Monday 18 January 2010

Floodplain of the soul

floodwater at river derwent bridge colourriver derwent floodplain colour view copy

imageThe River Derwent in East Yorkshire is notorious for flooding, a fact which is all-too obvious from these photographs taken yesterday at Bubwith. As you can see from the second photograph, the whole area of floodplain to the north of the road in the satellite image is currently inundated with water and transformed completely beyond recognition. The embankment resembles an accusing green finger of marooned failure. Fences stand partly submerged like memorials to Canute-like intentions of control and order. Signs prohibiting access and defining exclusive rights are overwhelmed by the trespassing floodwaters.   This is one floodplain which aptly deserves its name.

And if we are to be energised and revitalised by God it seems to me to be imperative that we allow our floodplain of the soul to be just that, an area of our being where we can be overwhelmed by the presence of divine love. This is as much the normal state of our being human as is the Derwent periodically overflowing its banks. A natural and unmodified drainage basin of faith would lead to us experiencing awareness of overflowing grace and being inundated by the presence of God. It is when we seek to divert, engineer and artificially manipulate the flow that we get into difficulties. The storm drains, culverts, canals, barriers and barrages of religion give a false sense of  control and security when it comes to God.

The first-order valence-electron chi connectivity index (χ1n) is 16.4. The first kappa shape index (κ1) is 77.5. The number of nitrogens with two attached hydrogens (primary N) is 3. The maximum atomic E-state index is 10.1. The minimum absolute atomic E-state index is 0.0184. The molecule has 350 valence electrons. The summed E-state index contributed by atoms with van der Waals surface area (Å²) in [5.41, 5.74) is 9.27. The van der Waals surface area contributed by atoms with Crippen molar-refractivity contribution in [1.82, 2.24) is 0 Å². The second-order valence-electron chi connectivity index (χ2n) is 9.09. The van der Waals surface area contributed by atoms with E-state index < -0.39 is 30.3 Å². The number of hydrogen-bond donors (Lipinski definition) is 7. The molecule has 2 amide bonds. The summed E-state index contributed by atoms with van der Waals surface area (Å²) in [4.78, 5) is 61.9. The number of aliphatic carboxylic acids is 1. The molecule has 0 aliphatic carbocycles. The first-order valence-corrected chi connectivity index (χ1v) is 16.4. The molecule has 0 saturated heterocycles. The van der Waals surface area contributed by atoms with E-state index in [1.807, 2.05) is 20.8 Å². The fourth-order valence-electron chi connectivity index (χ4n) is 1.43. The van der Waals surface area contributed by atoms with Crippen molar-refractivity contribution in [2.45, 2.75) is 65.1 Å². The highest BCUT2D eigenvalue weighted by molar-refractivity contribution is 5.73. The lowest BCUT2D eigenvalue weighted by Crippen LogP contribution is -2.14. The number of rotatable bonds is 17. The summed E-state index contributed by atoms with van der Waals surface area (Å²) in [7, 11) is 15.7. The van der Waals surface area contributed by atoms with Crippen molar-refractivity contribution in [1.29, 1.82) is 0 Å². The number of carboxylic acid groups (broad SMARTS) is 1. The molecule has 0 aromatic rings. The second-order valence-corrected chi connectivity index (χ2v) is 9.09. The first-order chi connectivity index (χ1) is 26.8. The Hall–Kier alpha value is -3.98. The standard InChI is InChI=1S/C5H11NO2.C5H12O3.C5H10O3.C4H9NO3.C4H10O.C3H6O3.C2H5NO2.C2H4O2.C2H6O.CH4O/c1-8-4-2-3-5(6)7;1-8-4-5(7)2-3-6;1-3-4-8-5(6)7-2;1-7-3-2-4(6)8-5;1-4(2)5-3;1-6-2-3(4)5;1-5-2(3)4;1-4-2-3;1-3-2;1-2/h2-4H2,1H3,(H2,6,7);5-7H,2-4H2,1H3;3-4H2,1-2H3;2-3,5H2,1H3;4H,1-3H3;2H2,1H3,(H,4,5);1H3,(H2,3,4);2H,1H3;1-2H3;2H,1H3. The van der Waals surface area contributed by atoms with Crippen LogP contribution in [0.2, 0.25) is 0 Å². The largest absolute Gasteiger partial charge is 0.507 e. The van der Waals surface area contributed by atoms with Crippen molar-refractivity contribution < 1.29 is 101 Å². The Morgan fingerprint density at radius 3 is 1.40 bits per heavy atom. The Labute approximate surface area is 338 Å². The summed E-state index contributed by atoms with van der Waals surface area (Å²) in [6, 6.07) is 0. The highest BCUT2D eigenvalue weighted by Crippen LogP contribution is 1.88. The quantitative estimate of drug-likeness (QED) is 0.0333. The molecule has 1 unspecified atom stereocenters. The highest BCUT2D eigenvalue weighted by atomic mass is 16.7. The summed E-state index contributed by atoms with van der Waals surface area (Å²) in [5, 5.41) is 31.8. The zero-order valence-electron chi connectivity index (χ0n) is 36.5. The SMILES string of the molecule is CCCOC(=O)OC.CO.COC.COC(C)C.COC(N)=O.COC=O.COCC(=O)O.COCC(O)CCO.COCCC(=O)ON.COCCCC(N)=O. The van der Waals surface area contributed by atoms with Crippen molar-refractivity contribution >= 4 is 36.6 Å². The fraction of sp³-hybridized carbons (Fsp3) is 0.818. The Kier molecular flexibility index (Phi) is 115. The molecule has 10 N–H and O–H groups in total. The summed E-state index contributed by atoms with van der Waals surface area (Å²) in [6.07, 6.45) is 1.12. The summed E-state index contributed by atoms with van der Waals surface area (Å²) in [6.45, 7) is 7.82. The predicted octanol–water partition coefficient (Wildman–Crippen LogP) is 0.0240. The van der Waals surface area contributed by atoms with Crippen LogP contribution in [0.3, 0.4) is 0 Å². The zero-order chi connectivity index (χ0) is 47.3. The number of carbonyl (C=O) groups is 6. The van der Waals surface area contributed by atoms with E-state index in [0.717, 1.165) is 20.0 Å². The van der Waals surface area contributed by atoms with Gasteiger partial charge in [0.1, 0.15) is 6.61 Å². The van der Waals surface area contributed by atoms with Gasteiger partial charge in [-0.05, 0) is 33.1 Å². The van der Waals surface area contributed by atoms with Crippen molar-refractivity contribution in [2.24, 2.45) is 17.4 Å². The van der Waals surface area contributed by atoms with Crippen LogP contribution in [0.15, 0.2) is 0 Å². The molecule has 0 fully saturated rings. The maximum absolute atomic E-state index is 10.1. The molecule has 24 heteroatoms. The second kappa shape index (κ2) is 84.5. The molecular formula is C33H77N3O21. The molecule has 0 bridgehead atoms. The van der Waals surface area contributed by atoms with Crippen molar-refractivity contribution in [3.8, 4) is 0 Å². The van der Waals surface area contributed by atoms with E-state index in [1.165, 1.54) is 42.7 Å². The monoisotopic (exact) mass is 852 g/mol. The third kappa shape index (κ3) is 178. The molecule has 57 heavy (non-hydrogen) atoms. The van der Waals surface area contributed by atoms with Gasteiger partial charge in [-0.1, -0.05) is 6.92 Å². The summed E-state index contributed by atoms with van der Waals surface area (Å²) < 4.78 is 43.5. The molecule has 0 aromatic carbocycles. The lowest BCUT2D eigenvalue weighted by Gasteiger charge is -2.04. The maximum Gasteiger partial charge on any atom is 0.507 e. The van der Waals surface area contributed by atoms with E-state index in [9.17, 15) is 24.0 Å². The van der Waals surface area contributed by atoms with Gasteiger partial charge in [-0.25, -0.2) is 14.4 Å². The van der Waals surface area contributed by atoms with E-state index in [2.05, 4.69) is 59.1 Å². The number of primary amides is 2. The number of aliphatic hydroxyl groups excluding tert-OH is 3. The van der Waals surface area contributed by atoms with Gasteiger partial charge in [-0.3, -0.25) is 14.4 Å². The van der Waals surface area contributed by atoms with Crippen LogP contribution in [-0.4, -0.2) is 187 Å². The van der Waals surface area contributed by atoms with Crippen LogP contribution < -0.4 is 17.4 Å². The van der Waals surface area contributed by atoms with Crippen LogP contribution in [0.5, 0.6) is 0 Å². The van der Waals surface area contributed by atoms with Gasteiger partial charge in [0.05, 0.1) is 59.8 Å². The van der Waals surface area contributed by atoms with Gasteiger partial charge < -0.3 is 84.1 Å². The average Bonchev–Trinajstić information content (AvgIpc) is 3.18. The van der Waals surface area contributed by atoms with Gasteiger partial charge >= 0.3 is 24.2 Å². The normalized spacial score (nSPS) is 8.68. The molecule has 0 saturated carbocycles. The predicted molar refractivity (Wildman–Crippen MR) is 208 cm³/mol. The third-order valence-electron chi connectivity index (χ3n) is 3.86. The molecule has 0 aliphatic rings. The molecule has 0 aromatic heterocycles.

At the same time our covering of the intellectual landscape with vast and continuous built up areas of narrow rationalism disrupts the natural hydrology of grace: these hard, impervious surfaces drastically limit the opportunities for God to seep naturally into our common consciousness.

I think that the mystics understood these tendencies and chose instead to centre themselves in the natural floodplain of the soul. Reading their stories I am struck by how often it is this utter and total overflowing of grace which brings them to life. Far from being something to channel, control or avoid, they are renewed and their faith made fertile by such periodic experiences of godly innundation.  Perhaps the Derwent can teach us a vital lesson about the refreshing of God’s people in the floodplain of the soul.

frozen floodwater of river derwent


  1. Thanks for the very helpful idea of allowing God to refresh by overwhelming the natural flood plain, rather than our trying to control, channel or avoid the flood. Great photos too! Many thanks.

  2. Great photos (as usual), and thoughtful post (as ever)! I suppose for me though I don't really know what that means in practice. I don't think I have built too many things on the plain, but until the rains come i won't really know.
    Re: "Canute-like intentions ofcontrol", I have somewhere in my brain the feeling that poor old canute has been misrepresented. I know he is commonly shown as the foolish controller, but I think I read somewhere that actually he set that scene up precisely to show that despite his power he was as unable to control the sea and god as one of his subjects. his humility misrepresented by memory as pride. Poor chap!

  3. Glad you liked the post Seeker, many thanks for commenting, likewise to Acetate Monkey for stopping by and especially for your honesty. And yes, I absolutely agree with you about poor Cnut but was too tempted by the telling phrase! I really hope that the experience I point to will be a gift for you too as and when the time is right.